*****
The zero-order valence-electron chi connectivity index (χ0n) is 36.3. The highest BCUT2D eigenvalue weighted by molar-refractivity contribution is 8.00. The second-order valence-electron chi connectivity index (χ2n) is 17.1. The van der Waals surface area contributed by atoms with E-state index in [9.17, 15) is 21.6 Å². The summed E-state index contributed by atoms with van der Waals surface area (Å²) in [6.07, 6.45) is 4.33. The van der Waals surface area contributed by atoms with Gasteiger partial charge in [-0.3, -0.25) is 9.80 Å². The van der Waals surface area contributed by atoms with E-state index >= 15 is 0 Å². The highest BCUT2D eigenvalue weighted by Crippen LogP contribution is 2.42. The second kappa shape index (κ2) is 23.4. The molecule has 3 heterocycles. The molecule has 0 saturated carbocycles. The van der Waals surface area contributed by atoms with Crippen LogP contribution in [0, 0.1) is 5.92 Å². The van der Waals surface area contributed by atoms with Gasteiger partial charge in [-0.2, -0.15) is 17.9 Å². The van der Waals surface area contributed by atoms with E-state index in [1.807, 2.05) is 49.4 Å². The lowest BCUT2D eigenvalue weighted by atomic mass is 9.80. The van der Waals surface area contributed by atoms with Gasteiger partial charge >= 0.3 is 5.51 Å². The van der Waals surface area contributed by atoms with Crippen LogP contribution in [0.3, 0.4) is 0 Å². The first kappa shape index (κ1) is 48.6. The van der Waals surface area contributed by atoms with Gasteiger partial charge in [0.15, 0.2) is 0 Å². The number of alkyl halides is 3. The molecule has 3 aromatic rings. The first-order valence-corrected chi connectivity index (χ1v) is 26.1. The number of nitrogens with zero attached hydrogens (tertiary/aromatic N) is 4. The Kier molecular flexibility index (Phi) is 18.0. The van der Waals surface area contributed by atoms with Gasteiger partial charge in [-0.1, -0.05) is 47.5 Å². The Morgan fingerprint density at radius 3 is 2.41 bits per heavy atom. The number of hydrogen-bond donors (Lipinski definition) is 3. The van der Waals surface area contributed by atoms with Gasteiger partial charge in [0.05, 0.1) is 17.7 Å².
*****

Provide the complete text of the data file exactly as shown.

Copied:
The zero-order valence-electron chi connectivity index (χ0n) is 36.3. The highest BCUT2D eigenvalue weighted by molar-refractivity contribution is 8.00. The second-order valence-electron chi connectivity index (χ2n) is 17.1. The van der Waals surface area contributed by atoms with E-state index in [9.17, 15) is 21.6 Å². The summed E-state index contributed by atoms with van der Waals surface area (Å²) in [6.07, 6.45) is 4.33. The van der Waals surface area contributed by atoms with Gasteiger partial charge in [-0.3, -0.25) is 9.80 Å². The van der Waals surface area contributed by atoms with E-state index >= 15 is 0 Å². The highest BCUT2D eigenvalue weighted by Crippen LogP contribution is 2.42. The second kappa shape index (κ2) is 23.4. The molecule has 3 heterocycles. The molecule has 0 saturated carbocycles. The van der Waals surface area contributed by atoms with Crippen LogP contribution in [0, 0.1) is 5.92 Å². The van der Waals surface area contributed by atoms with Gasteiger partial charge in [-0.2, -0.15) is 17.9 Å². The van der Waals surface area contributed by atoms with E-state index in [1.807, 2.05) is 49.4 Å². The lowest BCUT2D eigenvalue weighted by atomic mass is 9.80. The van der Waals surface area contributed by atoms with Gasteiger partial charge >= 0.3 is 5.51 Å². The van der Waals surface area contributed by atoms with Crippen LogP contribution in [0.3, 0.4) is 0 Å². The first kappa shape index (κ1) is 48.6. The van der Waals surface area contributed by atoms with Gasteiger partial charge in [0.15, 0.2) is 0 Å². The number of alkyl halides is 3. The molecule has 3 aromatic rings. The first-order valence-corrected chi connectivity index (χ1v) is 26.1. The number of nitrogens with zero attached hydrogens (tertiary/aromatic N) is 4. The Kier molecular flexibility index (Phi) is 18.0. The van der Waals surface area contributed by atoms with Gasteiger partial charge in [-0.1, -0.05) is 47.5 Å². The Morgan fingerprint density at radius 3 is 2.41 bits per heavy atom. The number of hydrogen-bond donors (Lipinski definition) is 3. The van der Waals surface area contributed by atoms with Gasteiger partial charge in [0.05, 0.1) is 17.7 Å².